Plein Air Painting

Plein air or en plein air is an approach to painting that involves painting in the open. Painting in nature became very popular during the 19th century. This popularity was generated by members of various artistic movements, primarily impressionists, naturalists, and post-impressionists.

Numerous innovations in the field of painting tools have enabled the spread of this method. The English painter John Constable is considered to be the originator of the plein-air tradition. His departure from the traditional notion of landscape painting influenced many important artists, from Theodore Gericault and Eugene Delacroix to Claude Monet and his followers.

Hierarchy of painting genres / Beginnings of the Plein Air


In order to more clearly understand the step towards the plein air method, it is necessary to understand which tradition this method opposes. During the early and late modern period, there was a clearly established hierarchy of the painting genres in European culture. Thus, the primary or highest position was occupied by history painting, the next place belonged to portrait painting and the third to the genre painting. The so-called lower genres consisted of landscapes and still lifes. The lower genres of painting is valued in that manner because it was perceived as fragmentary painting. In such a hierarchy, fragments of landscape or still life formed the default elements of historical painting. The highly valued narrative component of historical painting conditioned the perception of landscape painting as banal.

John Constable, The Hay Wain, 1821, oil on canvas, 130.2 x 185.4 cm, National Gallery London

It is also important to point out that the creation of ideal landscape relations was considered an intellectual preparation of the painting. That is, the search for ideal proportions in the structure of the landscape was a job done in the studio and not in nature. The natural environment was the starting point for the further development of imaginary or so-called improved landscapes. Since the early 19th century and the work of John Constable, landscape painting has been rapidly liberated and developed. Many painters abandon the previous tradition of constructing landscape scenes in the interior and start painting outdoors in search of an authentic natural environment. The realization of the entire painting process – from the sketch to the final phase – in the exterior completely changed the understanding of the painting. The previous imperative of the painting process, which was reflected in the controlled conditions of the studio, has now been annulled by unpredictable working conditions in nature.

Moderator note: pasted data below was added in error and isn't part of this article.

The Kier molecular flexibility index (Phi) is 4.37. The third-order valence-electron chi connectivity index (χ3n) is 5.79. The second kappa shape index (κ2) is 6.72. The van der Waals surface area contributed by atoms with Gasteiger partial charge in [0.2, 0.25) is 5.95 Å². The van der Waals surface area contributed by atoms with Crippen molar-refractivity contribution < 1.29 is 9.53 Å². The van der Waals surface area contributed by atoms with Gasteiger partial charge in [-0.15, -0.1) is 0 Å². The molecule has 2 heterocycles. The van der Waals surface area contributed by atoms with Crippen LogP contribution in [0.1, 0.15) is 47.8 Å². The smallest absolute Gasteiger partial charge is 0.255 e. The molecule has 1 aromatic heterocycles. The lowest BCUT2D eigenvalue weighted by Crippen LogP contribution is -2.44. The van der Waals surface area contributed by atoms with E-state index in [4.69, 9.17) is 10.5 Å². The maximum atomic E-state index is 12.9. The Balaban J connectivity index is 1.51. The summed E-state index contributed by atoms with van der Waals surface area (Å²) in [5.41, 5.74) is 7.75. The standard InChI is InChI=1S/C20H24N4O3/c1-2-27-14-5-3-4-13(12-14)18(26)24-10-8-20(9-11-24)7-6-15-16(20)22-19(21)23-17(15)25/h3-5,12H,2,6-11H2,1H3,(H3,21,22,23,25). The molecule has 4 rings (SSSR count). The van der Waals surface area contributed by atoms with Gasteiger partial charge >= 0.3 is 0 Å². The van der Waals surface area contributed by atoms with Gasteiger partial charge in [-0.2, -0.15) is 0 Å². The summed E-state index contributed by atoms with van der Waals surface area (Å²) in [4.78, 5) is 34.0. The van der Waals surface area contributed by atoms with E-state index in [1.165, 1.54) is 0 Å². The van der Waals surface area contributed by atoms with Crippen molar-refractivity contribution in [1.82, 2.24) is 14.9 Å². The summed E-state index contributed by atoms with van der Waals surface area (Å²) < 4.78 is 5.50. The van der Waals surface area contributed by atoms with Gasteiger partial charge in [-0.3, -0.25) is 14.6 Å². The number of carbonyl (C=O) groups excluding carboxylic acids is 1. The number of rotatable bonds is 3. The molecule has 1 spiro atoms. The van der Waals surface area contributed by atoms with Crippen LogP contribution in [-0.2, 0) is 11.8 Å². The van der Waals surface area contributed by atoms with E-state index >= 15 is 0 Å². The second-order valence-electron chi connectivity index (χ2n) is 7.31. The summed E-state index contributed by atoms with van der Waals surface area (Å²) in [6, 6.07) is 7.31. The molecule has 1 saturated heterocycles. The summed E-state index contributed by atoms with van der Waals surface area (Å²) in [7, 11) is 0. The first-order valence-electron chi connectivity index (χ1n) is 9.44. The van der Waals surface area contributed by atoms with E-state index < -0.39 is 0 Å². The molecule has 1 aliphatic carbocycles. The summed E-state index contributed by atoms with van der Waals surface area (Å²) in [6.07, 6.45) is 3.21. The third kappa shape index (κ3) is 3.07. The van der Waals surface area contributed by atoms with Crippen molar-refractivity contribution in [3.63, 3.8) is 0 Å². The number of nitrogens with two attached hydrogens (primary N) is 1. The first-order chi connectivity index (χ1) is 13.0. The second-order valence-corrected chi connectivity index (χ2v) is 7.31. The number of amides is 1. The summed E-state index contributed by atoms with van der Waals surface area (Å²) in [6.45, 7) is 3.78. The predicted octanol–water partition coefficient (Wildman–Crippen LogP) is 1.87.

John Constable and painting en Plein air

John Constable departed both from the value system that degraded landscape painting and from the process of painting in the studio by going out into nature. Until then, painters usually sketched certain scenes from the exterior, collected ideas, and then combined them indoors.

Constable claimed that the nature he was surrounded with, was full of harmonious aesthetic principles which, if he was a painter good enough, he would be able to transfer to the canvas in an authentic form. This feature of direct observation in plein air practiced by Constable influenced the development of naturalism as an artistic movement that sought to present life in the most natural way without academic refinement.

However, the real popularity of en plein air painting was not achieved with the work of naturalists, but with the success of the impressionists in the late nineteenth century.

Claude Monet, In the Woods at Giverny: Blanche Hoschedé at Her Easel with Suzanne Hoschedé Reading, 1887, oil on canvas, 91,4 x 97,7 cm, County Museum of Art, Los Angeles

Innovations in Painting Tools – The Color Tube and French Easel

The revolutionary inventions that enabled the plein air painting experience are the Plein Air easel or French easel and the paint tube.

These discoveries of the mid-nineteenth century completely changed the habits of painters. Until then, the established and, above all, long-lasting processes of paint preparation have completely disappeared with the discovery of the paint storage tube.

The traditional process of preparation for painting in the atelier involved selecting pigments and mixing the paints in appropriate small quantities that were sufficient to work on certain parts of the painting in a short period of time.

Charles Francois Daubigny, Farm at Kerity, Brittany, 1838–1878, oil on canvas, 64 x 101 cm, Kunstmuseum Den Haag